The president of an organization attempting to build a memorial for troops who were killed in the war on terror said he wants to put the memorial in Charleston but hasn't found much support for his idea.
Jason Savage, president of War on Terrorism Memorial Inc., based in North Carolina, said he has contacted Patriots Point Development Authority and the city of Charleston and feels ignored.
Savage, a Charleston native, began working on the memorial about three years ago to recognize troops who died fighting in Iraq and Afghanistan. When searching for backing and funds, Savage said he was told that his organization needed to select a location before accepting money.
"We thought Charleston was an excellent area for the monument given the history of the military," Savage said.
He said he made a presentation to David Burnette, executive director of the Patriots Point Development Authority, in September and is still waiting for an answer.
Burnette said he hasn't heard from Savage since the fall, but said if he did hear from him, he would have to say no for now.
"We are just starting a master-planning process," Burnette said. "We are not making any commitments for things like (the memorial) at this time."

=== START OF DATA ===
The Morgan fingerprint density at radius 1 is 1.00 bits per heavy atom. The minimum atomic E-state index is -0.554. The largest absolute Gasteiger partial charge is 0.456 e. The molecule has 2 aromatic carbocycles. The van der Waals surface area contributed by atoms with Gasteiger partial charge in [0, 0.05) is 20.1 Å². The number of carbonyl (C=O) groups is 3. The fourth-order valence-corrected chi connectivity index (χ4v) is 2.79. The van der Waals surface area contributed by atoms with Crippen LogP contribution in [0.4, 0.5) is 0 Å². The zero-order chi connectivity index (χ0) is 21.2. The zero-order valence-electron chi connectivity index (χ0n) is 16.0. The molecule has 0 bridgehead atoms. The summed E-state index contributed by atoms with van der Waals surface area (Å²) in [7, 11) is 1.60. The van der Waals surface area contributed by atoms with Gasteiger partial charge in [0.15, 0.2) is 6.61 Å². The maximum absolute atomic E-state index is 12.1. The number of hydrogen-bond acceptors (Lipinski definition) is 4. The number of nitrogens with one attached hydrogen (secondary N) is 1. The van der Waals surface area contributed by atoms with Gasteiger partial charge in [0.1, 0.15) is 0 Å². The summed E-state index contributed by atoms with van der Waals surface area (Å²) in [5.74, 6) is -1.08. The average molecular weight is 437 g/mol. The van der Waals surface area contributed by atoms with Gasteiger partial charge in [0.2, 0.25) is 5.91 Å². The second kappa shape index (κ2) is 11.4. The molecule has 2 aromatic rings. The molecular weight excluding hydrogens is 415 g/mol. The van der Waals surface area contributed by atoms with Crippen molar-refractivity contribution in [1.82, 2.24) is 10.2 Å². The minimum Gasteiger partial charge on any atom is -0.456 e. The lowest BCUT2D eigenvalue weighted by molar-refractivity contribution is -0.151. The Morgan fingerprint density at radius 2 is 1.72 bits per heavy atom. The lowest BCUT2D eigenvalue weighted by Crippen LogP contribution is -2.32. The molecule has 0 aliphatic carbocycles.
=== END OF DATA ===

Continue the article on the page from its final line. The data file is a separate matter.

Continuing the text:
Jim McElroy, the authority's director of communications, was not familiar with the memorial but said organizations often come to the authority wanting space, and often the problem is financial.
Savage said he has asked only for land for the memorial. He hasn't raised any funds yet. War on Terrorism Memorial Inc. is still in the process of becoming a 501(c)3 organization, which could allow for tax-deductible donations.
Ellen Dressler Moryl, director of Charleston's Office of Cultural Affairs, said she remembers talking with Savage but said he needs to route his request through the Charleston Arts and History Commission.
"I think Charleston would be a desirable location," Moryl said, but added that Savage needs to make a request through proper channels. She said she would be happy to assist, if he calls back.
"It's not a lack of interest," Moryl said.
The process would include acceptance of the monument's design.
Savage and sculptor Carl Regutti envision a circular memorial made from granite, complete with a tribute to and photograph of each service member. The tribute and photo would be engraved on surgical steel, potentially lasting hundreds of years.
Thomasville, N.C., hopes Charleston's potential loss is its gain. Mark Scott, Thomasville's director of tourism, said the city has the perfect site along Interstate 85.
The patriotic town already is home to the North Carolina Vietnam Memorial and attracts 10,000 people to its annual Memorial Day parade, Scott said.
"City officials are excited about the possibility of this memorial," Scott said. "They would love for it to come about."
In the meantime, Savage is waiting to give Thomasville an answer.
"Carl and I still like Charleston, but if Charleston doesn't want it," Savage said, "then there is nothing we can do about it."